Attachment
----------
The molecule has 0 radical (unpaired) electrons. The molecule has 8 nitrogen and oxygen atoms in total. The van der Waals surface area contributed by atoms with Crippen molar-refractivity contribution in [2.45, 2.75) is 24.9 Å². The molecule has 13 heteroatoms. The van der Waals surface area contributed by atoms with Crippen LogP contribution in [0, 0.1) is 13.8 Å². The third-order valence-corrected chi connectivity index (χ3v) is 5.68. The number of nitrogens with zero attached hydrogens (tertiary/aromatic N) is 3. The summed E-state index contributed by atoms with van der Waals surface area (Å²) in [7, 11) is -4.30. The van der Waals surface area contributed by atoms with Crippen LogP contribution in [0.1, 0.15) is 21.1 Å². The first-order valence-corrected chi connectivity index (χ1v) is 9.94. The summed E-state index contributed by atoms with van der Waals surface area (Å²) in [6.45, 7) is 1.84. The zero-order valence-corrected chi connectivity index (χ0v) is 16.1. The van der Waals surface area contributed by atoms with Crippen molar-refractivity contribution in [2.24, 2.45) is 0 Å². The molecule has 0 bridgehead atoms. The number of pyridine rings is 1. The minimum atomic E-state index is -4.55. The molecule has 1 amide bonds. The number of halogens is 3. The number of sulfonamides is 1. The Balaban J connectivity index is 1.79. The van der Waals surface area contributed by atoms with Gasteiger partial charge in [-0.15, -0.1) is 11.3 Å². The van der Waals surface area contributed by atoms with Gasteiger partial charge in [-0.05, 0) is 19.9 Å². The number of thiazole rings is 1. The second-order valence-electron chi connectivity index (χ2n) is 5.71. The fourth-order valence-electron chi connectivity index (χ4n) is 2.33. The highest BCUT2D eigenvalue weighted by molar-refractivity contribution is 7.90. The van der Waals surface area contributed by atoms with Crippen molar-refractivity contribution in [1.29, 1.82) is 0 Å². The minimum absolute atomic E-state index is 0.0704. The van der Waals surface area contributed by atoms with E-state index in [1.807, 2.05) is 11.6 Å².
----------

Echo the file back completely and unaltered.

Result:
The molecule has 0 radical (unpaired) electrons. The molecule has 8 nitrogen and oxygen atoms in total. The van der Waals surface area contributed by atoms with Crippen molar-refractivity contribution in [2.45, 2.75) is 24.9 Å². The molecule has 13 heteroatoms. The van der Waals surface area contributed by atoms with Crippen LogP contribution in [0, 0.1) is 13.8 Å². The third-order valence-corrected chi connectivity index (χ3v) is 5.68. The number of nitrogens with zero attached hydrogens (tertiary/aromatic N) is 3. The summed E-state index contributed by atoms with van der Waals surface area (Å²) in [7, 11) is -4.30. The van der Waals surface area contributed by atoms with Crippen LogP contribution in [0.1, 0.15) is 21.1 Å². The first-order valence-corrected chi connectivity index (χ1v) is 9.94. The summed E-state index contributed by atoms with van der Waals surface area (Å²) in [6.45, 7) is 1.84. The zero-order valence-corrected chi connectivity index (χ0v) is 16.1. The van der Waals surface area contributed by atoms with Crippen molar-refractivity contribution in [2.24, 2.45) is 0 Å². The molecule has 0 bridgehead atoms. The number of pyridine rings is 1. The minimum atomic E-state index is -4.55. The molecule has 1 amide bonds. The number of halogens is 3. The number of sulfonamides is 1. The Balaban J connectivity index is 1.79. The van der Waals surface area contributed by atoms with Gasteiger partial charge in [-0.15, -0.1) is 11.3 Å². The van der Waals surface area contributed by atoms with Gasteiger partial charge in [-0.05, 0) is 19.9 Å². The number of thiazole rings is 1. The second-order valence-electron chi connectivity index (χ2n) is 5.71. The fourth-order valence-electron chi connectivity index (χ4n) is 2.33. The highest BCUT2D eigenvalue weighted by molar-refractivity contribution is 7.90. The van der Waals surface area contributed by atoms with Crippen molar-refractivity contribution in [1.29, 1.82) is 0 Å². The minimum absolute atomic E-state index is 0.0704. The van der Waals surface area contributed by atoms with E-state index in [1.807, 2.05) is 11.6 Å².